Etymology of Panmunjom (Panmunjeom / Pan Mun Jom)

Panmunjom was a small village that no longer exists, at the de facto border between North and South Korea. Panmunjom was where in 1953 the Korean Armistice Agreement was signed.

Today the nearby Joint Security Area is commonly referred to Panmunjom (also written as Panmunjeom or Pan Mun Jom); however, historically this is not correct, though common usage would disagree, as even the soldiers stationed there call it Panmunjom, and you can see it written on the uniforms of both Korean and American soldiers at the Joint Security Area.

On American uniforms Panmunjom is written as Pan Mun Jom (판문점 on ROK soldier uniforms).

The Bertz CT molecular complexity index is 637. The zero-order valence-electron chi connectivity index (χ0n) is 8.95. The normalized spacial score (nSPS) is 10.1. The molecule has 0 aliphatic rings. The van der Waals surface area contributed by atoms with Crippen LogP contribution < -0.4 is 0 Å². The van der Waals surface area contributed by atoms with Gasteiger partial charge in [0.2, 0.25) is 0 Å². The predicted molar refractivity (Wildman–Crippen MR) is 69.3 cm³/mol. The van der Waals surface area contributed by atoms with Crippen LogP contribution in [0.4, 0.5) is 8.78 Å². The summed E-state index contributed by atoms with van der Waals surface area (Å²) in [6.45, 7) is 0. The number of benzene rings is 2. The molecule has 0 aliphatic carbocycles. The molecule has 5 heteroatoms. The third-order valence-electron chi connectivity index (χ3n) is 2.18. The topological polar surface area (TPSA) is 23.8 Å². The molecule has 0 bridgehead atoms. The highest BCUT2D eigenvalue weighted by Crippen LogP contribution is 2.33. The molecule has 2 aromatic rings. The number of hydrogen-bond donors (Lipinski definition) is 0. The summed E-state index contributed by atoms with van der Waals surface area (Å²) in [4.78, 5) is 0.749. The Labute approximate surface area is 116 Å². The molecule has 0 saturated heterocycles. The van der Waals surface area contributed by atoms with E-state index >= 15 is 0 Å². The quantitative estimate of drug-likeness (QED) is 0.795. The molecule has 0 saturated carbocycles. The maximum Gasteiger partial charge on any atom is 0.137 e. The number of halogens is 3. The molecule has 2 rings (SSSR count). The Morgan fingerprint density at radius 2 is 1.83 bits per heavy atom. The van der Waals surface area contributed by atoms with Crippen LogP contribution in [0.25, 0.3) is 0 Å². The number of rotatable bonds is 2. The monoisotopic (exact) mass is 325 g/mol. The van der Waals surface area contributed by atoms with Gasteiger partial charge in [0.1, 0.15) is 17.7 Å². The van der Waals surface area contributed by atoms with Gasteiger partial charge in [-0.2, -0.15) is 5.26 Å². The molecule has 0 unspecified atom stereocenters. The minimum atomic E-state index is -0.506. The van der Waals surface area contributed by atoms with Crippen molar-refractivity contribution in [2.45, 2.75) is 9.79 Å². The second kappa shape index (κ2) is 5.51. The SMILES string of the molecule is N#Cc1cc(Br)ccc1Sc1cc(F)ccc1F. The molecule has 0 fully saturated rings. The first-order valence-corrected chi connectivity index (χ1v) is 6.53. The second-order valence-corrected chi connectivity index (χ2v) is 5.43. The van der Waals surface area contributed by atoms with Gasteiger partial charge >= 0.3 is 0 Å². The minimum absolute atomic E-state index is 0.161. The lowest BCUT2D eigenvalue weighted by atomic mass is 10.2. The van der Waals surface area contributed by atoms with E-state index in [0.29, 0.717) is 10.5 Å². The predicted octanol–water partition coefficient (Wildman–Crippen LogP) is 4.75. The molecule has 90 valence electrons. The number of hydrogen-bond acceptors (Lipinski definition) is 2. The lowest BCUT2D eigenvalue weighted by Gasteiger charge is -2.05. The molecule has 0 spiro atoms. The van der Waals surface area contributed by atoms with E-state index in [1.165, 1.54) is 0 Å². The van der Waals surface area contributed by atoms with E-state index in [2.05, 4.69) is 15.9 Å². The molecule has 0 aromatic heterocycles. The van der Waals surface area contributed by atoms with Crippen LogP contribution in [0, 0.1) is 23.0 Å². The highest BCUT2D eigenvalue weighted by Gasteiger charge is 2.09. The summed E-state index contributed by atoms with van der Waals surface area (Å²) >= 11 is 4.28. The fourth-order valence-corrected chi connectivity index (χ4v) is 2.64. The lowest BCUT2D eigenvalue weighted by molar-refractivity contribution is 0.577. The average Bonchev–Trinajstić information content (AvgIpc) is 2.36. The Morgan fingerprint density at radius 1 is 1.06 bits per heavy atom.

The village of Panmunjom no longer exists, although the building where the armistice was signed still stands. It is on the North Korean side of the Military Demarcation Line in the Demilitarized Zone. Today the building is the North Korean Peace Museum, ironically named because it houses at least one of the axes used by North Korean forces in 1976 during the brutal axe murders of two United States Army officers during Kim Jong-il's consolidation of power.

Originally the village of Panmunjom was named Nulmoon-ri, but during peace negotiations there was a sign outside the tavern in Nulmoon-ri, written in Chinese for the benefit of Chinese delegates. The sign said, transliterated to English, Pan (Nul) Mun (Moon) Jom (Tavern). So for all the sobriety, sadness and tragedy surrounding the village and its historical symbolism, its name means nothing more than the village tavern, specifically, the Nulmoon Tavern.

With the exception of the Peace Museum, no traces of the original Panmunjom remain.